6. After reading this, the reason behind my dog’s continuous ignoring me makes sense and lets me know that even though he makes me angry, I should hold it in and just reward him when he finally does pay attention. Thanks for this! Also, does this also apply to how my dog always runs off? I could turn my head for a second and he’s already halfway down the street in the neighbor’s yard sniffing stuff and messing with the other dogs. It’s gotten to the point where no matter how many times I scold him and try and call him back towards the house, he always leaves. He even looks back to make sure no one is watching him when he goes! This frustrates me so much because I hate to keep him on a leash since I want him to run around and get exercise, but this is just out of control. What am I doing wrong?

    • Hi Shalondra,

      Sorry, we didn’t see that you had commented until today! I would suggest finding a good class (or scheduling some private lessons) with a positive trainer in your area — they can coach you on teaching your dog to focus on you, to respond to his name, and to come when called! You can find trainers in your area on the trainer search at http://www.apdt.com. You can also reward him every time he “checks in” or responds to his name with a high-value treat (like a small piece of hot dog, chicken, etc. — about the size of a pea is all you need). When he’s outside, if you want him to have some room to run around but are worried about him running off, you can get a 50′ cotton long line (essentially a really long leash) and that gives him a way to get some exercise while giving you a way to get him back :).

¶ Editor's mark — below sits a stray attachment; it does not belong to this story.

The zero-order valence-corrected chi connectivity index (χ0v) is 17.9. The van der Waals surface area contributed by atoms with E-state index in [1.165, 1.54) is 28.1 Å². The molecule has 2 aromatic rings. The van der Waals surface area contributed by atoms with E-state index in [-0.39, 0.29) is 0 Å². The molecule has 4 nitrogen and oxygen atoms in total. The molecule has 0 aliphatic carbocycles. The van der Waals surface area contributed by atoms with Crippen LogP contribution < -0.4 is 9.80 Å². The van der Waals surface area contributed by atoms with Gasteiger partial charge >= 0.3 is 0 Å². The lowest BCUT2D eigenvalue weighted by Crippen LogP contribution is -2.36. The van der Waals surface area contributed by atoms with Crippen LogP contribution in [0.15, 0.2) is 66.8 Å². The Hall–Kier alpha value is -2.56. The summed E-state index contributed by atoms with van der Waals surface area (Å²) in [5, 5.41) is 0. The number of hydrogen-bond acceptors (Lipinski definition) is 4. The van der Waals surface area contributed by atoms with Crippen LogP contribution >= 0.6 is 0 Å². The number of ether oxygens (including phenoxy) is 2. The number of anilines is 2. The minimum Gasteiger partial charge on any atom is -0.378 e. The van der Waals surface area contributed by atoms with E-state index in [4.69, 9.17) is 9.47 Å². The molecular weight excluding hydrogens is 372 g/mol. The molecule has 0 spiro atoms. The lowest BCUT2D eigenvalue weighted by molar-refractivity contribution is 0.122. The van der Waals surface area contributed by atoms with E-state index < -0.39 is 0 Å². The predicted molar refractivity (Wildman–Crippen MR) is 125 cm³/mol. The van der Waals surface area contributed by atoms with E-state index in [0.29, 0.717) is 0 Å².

7. Hi i have a westie x bichon hes 10months he is full of fun and played with when we are around he will not do anything inless he wants to we did take him to puppy class but it was constant treats he ignoes us and when we take him out he is ok until he sees another dog or human and refuses to come back im constantly googling for help he is well walked but im struggling the only time he listens is when its food time or walk time please can you advise

  8. Hi! We have a 2 year old lab that we trained early. He picked up on stuff quickly and we’ve never had a problem with him until recently. He will go outside in the middle of the night … And refuses to come back in. He simply ignores us when we call him. I don’t want to leave him outside, but don’t know what else to do?

  9. Kristen Winslow says:

    Our dog has recently started to jump at the door to go outside, then once outside he immediately jumps at the backdoor to come back in and when we go to the door to let him in he runs away! Sometimes it is not immediately he will ask to go out then 15-20min later he wants back in, so I walk to back door, open it and he runs away, I say come and he stands there staring at me, he ignores his name! I am getting to the end of my rope here I dont know what to do!

  10. I took my collie cross on her daily walk around the park. we have been letting her off her lead for about 2 monthS and she has been great. But the other day I let her off the lead and she followed me around the park as normal until we reach the gate where we used to put her back on her lead and walk home. Normally she would stop and come back to me to put her lead on but this time she completely ignored me and made her way home from the park. Why would she run off home without hesitation?

Speak Your Mind

*